Light is reflected at the interface between heterogeneous media due to the mismatch of impedance1,2,3. Removing this mismatch using additional materials, a technique known as anti-reflection, has so far been restricted to specific frequencies and incidence angles3,4,5,6,7. The anti-reflection of white light, which requires the simultaneous matching of impedance over extremely wide angular and spectral ranges, has until now been considered impossible. Here, we develop a theory of universal impedance matching and introduce a matching layer that enables the perfect transmission of white light. The ability of a matching layer to assist in omnidirectional and frequency-independent anti-reflection has been confirmed analytically and numerically. We explain the feasibility of a universal matching layer using metamaterials, and demonstrate a transmission rate of over 99% for white light in the visible range with a double-layered dielectric metamaterial. This is confirmed experimentally by demonstrating the omnidirectional anti-reflection of microwaves in heterogeneous media.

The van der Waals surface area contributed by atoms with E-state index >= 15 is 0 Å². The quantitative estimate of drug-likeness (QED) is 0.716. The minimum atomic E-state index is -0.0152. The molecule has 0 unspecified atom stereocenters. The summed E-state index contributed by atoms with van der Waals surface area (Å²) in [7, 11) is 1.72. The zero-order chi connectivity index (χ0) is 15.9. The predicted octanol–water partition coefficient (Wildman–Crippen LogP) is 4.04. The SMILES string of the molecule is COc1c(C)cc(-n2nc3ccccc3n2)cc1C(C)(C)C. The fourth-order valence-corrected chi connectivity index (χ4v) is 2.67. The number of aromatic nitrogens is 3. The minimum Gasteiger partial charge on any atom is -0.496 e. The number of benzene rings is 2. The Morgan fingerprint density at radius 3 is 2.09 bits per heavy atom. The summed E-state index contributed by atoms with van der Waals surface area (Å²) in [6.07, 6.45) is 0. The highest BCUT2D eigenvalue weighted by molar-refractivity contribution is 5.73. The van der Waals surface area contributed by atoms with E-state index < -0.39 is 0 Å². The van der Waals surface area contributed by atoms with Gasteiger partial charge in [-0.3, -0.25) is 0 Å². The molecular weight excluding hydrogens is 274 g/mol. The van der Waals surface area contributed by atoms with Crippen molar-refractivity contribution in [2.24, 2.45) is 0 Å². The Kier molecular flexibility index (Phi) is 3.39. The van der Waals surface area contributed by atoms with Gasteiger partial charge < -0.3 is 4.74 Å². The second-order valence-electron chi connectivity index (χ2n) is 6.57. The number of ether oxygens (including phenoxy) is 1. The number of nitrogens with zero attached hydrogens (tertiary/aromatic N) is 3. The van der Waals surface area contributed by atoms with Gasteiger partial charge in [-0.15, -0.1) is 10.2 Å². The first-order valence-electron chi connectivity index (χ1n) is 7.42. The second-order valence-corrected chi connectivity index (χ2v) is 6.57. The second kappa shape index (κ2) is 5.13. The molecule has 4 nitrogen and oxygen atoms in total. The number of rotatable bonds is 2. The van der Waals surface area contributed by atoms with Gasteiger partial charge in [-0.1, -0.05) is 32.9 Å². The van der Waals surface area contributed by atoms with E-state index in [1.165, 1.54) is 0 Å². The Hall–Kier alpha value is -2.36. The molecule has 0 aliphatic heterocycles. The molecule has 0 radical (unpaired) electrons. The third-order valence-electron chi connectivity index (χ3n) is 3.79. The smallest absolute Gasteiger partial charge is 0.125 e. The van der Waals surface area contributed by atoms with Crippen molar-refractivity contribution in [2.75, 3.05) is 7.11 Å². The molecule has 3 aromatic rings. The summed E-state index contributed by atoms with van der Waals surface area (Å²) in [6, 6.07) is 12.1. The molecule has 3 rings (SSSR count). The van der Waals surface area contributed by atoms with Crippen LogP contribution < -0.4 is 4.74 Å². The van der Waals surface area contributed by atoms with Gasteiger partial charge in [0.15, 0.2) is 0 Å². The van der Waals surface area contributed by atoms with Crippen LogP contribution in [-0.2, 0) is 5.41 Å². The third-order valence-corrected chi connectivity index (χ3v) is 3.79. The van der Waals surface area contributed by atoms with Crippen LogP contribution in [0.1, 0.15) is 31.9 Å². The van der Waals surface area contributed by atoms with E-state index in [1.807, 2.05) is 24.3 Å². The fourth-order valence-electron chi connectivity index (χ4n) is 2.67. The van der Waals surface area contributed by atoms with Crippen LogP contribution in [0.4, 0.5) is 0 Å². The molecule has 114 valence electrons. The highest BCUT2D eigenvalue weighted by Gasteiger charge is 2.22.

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This work was supported by the Samsung Science and Technology Foundation under project no. SSTF- BA1401-05. Q.-H.P. thanks Y. Kivshar and W. Choi for comments and encouragement.
The authors declare no competing financial interests.
Publisher’s note: Springer Nature remains neutral with regard to jurisdictional claims in published maps and institutional affiliations.
Supplementary discussion, conditions and derivations; Supplementary Figures 1–6; Supplementary References 1–9.
Propagation of an optical pulse, moving to the right, incident onto a quarter-wave anti-reflection layer.
Propagation of an optical pulse, moving to the right, incident onto a universal impedance matching layer.
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Im, K., Kang, J. & Park, Q. Universal impedance matching and the perfect transmission of white light. Nature Photon 12, 143–149 (2018). https://doi.org/10.1038/s41566-018-0098-3
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